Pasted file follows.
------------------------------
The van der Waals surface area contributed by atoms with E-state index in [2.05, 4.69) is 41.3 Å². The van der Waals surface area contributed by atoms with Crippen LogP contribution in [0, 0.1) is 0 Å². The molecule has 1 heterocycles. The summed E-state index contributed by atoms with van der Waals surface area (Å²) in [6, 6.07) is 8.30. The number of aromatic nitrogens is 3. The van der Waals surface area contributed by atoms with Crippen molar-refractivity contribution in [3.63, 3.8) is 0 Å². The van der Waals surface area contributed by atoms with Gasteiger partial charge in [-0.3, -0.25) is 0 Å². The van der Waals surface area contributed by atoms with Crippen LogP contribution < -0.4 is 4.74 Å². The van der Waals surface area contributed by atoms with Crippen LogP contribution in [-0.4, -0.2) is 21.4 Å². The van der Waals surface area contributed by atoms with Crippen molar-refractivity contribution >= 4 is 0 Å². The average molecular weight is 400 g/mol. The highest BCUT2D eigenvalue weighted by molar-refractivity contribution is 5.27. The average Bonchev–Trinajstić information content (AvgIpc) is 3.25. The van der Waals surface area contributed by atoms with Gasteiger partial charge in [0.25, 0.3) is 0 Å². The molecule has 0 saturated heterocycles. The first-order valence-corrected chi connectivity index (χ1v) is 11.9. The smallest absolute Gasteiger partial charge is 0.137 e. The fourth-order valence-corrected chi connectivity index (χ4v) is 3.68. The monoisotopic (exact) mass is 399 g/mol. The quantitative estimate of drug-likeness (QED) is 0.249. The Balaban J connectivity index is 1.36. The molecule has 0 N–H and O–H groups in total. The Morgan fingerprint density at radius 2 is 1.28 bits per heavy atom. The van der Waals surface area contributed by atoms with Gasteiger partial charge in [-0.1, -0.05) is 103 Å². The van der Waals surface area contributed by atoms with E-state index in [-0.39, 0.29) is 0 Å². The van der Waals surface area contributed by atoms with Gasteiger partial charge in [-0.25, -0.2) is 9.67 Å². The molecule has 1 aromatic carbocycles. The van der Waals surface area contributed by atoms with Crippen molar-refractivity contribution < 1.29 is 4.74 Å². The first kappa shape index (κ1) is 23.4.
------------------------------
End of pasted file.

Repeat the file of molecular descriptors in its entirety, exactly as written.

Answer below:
The van der Waals surface area contributed by atoms with E-state index in [2.05, 4.69) is 41.3 Å². The van der Waals surface area contributed by atoms with Crippen LogP contribution in [0, 0.1) is 0 Å². The molecule has 1 heterocycles. The summed E-state index contributed by atoms with van der Waals surface area (Å²) in [6, 6.07) is 8.30. The number of aromatic nitrogens is 3. The van der Waals surface area contributed by atoms with Crippen molar-refractivity contribution in [3.63, 3.8) is 0 Å². The van der Waals surface area contributed by atoms with Gasteiger partial charge in [-0.3, -0.25) is 0 Å². The van der Waals surface area contributed by atoms with Crippen LogP contribution < -0.4 is 4.74 Å². The van der Waals surface area contributed by atoms with Crippen LogP contribution in [-0.4, -0.2) is 21.4 Å². The van der Waals surface area contributed by atoms with Crippen molar-refractivity contribution >= 4 is 0 Å². The average molecular weight is 400 g/mol. The highest BCUT2D eigenvalue weighted by molar-refractivity contribution is 5.27. The average Bonchev–Trinajstić information content (AvgIpc) is 3.25. The van der Waals surface area contributed by atoms with Gasteiger partial charge in [0.25, 0.3) is 0 Å². The molecule has 0 saturated heterocycles. The first-order valence-corrected chi connectivity index (χ1v) is 11.9. The smallest absolute Gasteiger partial charge is 0.137 e. The fourth-order valence-corrected chi connectivity index (χ4v) is 3.68. The monoisotopic (exact) mass is 399 g/mol. The quantitative estimate of drug-likeness (QED) is 0.249. The Balaban J connectivity index is 1.36. The molecule has 0 N–H and O–H groups in total. The Morgan fingerprint density at radius 2 is 1.28 bits per heavy atom. The van der Waals surface area contributed by atoms with Gasteiger partial charge in [-0.1, -0.05) is 103 Å². The van der Waals surface area contributed by atoms with E-state index in [-0.39, 0.29) is 0 Å². The van der Waals surface area contributed by atoms with Gasteiger partial charge in [-0.25, -0.2) is 9.67 Å². The molecule has 1 aromatic carbocycles. The van der Waals surface area contributed by atoms with Crippen molar-refractivity contribution < 1.29 is 4.74 Å². The first kappa shape index (κ1) is 23.4.